Even people who have never been to Rome can tell you what the main highlights of the city are. Who hasn’t heard of the Colosseum, Trevi Fountain, or St. Peter’s Basilica? But if you travel to Rome and spend all your time checking-off the list of the must-see places only, you are missing a great deal.
I know it, because I made this mistake the first time I travelled to Rome. I loved this beautiful city, but I was a tourist and not a traveller. So this time I decided to set it right and tried to get off the beaten path for a taste of real Rome even if just for a little bit.
5 different things to do in Rome that are not on your list
Planning a trip to Rome? Of course, you will want to see the most popular landmarks and monuments of Rome and I’m not going to tell you to skip them. They are popular for a good reason. But don’t forget that Rome is more than the Colosseum, Piazza Navona, the Spanish Steps or the Trevi Fountain. You can find some experience-based tips of how to get the most out of your visit to Rome here. And do yourself a favour – book ‘skip the line’ tickets for the most popular attractions and don’t waste your precious time in Rome queuing.
In this article I want to share with you some of the less known, amazing places you can find in Rome that most tourists never see. Why are they ignored? Because the competition is fierce. That’s the one and only reason I can think of. These are one by one top places and they would have no difficulty in attracting big crowds were it not for the bad luck of being located in the shadow of the ‘must see’ places in Rome.
While some of these places are somewhat known and some tourists seem to find their way to them, some others seem to be really hidden… For example, we saw a total of 3 other tourists in Coppedè and 2 at Santo Stefano Rotondo…
I created a map with all the places mentioned here. It should help you to better plan your visit.
1. Quartiere Coppedè – the hidden gem of Rome
This was one of my absolute favourite experiences in Rome – walking down the regular busy street, turn around the corner, and… WOW! There it was – Rome’s smallest district – Quartiere Coppedè – a fairy-tale-like neighbourhood that is different from anything else I have ever seen. The best place to start exploring is by entering Quartiere Coppedè at the corner of Via Dora and Via Tagliamento.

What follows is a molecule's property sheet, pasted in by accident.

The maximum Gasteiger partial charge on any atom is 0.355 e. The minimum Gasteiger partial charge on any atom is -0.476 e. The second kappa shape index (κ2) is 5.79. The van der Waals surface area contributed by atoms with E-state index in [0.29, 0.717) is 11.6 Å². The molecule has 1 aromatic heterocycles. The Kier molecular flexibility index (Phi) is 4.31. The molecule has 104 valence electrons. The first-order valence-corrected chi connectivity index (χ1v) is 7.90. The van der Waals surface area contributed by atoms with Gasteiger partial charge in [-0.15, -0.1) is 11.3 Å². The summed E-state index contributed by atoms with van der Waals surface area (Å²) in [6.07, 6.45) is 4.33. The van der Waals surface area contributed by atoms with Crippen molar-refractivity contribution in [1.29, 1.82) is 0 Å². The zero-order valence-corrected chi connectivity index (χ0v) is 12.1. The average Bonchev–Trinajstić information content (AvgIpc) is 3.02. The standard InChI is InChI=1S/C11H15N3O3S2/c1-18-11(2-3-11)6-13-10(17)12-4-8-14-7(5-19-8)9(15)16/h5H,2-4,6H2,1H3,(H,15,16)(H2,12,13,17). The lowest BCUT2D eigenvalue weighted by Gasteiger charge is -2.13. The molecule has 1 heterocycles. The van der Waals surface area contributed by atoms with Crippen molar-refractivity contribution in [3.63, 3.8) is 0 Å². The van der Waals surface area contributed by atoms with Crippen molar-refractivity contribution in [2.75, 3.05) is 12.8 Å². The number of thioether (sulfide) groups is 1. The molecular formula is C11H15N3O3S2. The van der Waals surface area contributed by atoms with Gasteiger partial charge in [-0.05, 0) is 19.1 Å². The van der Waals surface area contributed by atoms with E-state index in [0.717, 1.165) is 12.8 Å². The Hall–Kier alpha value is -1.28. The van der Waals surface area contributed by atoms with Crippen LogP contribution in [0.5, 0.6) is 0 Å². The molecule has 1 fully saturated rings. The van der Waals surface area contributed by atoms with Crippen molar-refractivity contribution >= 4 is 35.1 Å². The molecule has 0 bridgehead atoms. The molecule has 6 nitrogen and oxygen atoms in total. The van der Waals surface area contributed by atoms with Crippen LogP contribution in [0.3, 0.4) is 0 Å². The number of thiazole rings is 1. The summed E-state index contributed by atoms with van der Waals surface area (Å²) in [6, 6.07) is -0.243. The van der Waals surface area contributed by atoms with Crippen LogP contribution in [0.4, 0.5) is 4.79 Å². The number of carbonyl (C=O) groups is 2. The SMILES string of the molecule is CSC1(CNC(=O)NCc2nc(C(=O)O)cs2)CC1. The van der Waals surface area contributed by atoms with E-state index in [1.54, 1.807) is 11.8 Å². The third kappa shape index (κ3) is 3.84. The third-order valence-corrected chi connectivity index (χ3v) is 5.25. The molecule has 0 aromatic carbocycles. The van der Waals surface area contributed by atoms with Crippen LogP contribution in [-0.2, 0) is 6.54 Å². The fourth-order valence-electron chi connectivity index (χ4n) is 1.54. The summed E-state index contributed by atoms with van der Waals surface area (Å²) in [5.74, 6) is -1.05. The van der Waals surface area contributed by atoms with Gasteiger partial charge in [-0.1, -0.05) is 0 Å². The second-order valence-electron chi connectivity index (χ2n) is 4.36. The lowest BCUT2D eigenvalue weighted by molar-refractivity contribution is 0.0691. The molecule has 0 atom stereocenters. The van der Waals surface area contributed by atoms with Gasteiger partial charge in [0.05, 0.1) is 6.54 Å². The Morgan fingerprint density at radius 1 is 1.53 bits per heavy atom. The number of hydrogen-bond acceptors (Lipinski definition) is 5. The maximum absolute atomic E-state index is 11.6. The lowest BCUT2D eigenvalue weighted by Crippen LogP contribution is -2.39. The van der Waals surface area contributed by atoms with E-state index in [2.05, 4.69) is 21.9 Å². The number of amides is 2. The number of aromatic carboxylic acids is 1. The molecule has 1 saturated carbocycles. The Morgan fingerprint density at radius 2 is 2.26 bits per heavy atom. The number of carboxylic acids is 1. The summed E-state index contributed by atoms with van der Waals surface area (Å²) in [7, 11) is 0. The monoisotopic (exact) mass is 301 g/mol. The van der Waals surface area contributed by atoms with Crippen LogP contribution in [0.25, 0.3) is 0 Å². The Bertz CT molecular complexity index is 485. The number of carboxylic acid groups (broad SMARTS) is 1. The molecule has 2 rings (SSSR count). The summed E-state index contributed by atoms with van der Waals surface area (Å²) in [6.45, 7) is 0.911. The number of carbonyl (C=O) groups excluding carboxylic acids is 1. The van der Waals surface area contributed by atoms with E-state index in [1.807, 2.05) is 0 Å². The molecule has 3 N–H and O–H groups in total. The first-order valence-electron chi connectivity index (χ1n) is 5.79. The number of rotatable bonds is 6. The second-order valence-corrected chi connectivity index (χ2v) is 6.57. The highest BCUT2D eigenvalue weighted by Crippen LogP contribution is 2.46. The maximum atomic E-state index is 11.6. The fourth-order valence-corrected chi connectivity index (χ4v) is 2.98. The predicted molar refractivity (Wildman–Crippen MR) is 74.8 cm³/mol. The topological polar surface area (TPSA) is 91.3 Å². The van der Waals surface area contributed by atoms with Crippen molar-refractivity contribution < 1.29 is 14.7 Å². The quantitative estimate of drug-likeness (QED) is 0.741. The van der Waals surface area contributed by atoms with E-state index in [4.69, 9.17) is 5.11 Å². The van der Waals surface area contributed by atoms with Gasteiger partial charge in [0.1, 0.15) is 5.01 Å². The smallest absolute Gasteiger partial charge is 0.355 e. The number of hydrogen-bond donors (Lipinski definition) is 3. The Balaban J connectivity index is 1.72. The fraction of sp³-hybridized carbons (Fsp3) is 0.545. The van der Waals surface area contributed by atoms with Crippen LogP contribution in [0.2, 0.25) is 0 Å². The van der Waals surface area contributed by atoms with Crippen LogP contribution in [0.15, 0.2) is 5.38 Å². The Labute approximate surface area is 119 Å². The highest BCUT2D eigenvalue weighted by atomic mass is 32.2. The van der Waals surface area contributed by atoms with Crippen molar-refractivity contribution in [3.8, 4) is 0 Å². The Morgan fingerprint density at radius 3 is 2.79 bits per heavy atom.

2. Basilica di Santo Stefano Rotondo al Celio
There are more than 900 churches in Rome, one more impressive than another and it would be impossible and somewhat pretentious to just pick one favourite. Santo Stefano Rotondo made it to my list of the hidden gems of Rome because it’s so very different from the other churches we visited in Rome.
Basilica of Santo Stefano Rotondo is the oldest example of a centrally planned church in Rome. The church was built in the 5th century and is famous for its 16-century graphic frescoes, portraying many scenes of martyrdom. This church has impressed me by the unusual circular architecture, somber interior and its truly authentic feel. There is plenty of history and very old buildings in Rome, but only few places make you feel like you travelled back in time. Santo Stefano Rotondo is one of them!
The church is really hidden and is easy to miss. It is located on Via di Santo Stefano Rotondo 7 (side street of Via Claudia), just 10-15 minute walk from the Colosseum. The church is open from 10 AM to 1 PM and from 2 PM to 5 PM (October to March) and from 3 PM to 6 PM during the summer months.
3. Trastevere – pleasant atmosphere and some of the best food in Rome
Trastevere, just across the Tiber river from the city centre, is probably the most charming district in Rome. Out of all the places on this list, Trastevere is probably the most popular one with the tourists. However, most travellers seem to limit their visit to Piazza di Santa Maria in Trastevere and a few streets around it.